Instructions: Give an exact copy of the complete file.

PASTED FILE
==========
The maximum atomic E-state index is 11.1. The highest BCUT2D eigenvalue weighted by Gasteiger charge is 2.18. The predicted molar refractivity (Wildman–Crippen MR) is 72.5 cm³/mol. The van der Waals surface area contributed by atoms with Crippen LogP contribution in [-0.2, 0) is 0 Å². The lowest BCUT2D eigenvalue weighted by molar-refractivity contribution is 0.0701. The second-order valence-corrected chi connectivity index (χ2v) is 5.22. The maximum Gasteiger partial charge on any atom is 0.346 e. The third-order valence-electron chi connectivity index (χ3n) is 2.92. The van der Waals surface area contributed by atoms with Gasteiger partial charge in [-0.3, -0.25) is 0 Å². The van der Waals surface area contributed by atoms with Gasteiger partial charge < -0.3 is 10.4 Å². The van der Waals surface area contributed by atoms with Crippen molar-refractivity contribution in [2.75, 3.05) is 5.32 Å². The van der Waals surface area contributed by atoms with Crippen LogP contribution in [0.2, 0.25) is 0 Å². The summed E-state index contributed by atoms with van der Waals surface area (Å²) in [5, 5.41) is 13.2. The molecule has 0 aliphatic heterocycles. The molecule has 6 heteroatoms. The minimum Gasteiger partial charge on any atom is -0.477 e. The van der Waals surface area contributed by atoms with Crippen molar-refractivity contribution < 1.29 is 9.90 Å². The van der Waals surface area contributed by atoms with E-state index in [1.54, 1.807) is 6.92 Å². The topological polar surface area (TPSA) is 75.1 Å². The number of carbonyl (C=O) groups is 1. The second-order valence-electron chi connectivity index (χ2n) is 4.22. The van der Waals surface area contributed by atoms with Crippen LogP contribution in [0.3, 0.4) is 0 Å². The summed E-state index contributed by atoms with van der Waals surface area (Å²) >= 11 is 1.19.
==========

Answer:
The maximum atomic E-state index is 11.1. The highest BCUT2D eigenvalue weighted by Gasteiger charge is 2.18. The predicted molar refractivity (Wildman–Crippen MR) is 72.5 cm³/mol. The van der Waals surface area contributed by atoms with Crippen LogP contribution in [-0.2, 0) is 0 Å². The lowest BCUT2D eigenvalue weighted by molar-refractivity contribution is 0.0701. The second-order valence-corrected chi connectivity index (χ2v) is 5.22. The maximum Gasteiger partial charge on any atom is 0.346 e. The third-order valence-electron chi connectivity index (χ3n) is 2.92. The van der Waals surface area contributed by atoms with Gasteiger partial charge in [-0.3, -0.25) is 0 Å². The van der Waals surface area contributed by atoms with Gasteiger partial charge < -0.3 is 10.4 Å². The van der Waals surface area contributed by atoms with Crippen molar-refractivity contribution in [2.75, 3.05) is 5.32 Å². The van der Waals surface area contributed by atoms with Crippen LogP contribution in [0.2, 0.25) is 0 Å². The summed E-state index contributed by atoms with van der Waals surface area (Å²) in [5, 5.41) is 13.2. The molecule has 0 aliphatic heterocycles. The molecule has 6 heteroatoms. The minimum Gasteiger partial charge on any atom is -0.477 e. The van der Waals surface area contributed by atoms with Crippen molar-refractivity contribution < 1.29 is 9.90 Å². The van der Waals surface area contributed by atoms with E-state index in [1.54, 1.807) is 6.92 Å². The topological polar surface area (TPSA) is 75.1 Å². The number of carbonyl (C=O) groups is 1. The second-order valence-electron chi connectivity index (χ2n) is 4.22. The van der Waals surface area contributed by atoms with Crippen LogP contribution in [0.3, 0.4) is 0 Å². The summed E-state index contributed by atoms with van der Waals surface area (Å²) >= 11 is 1.19.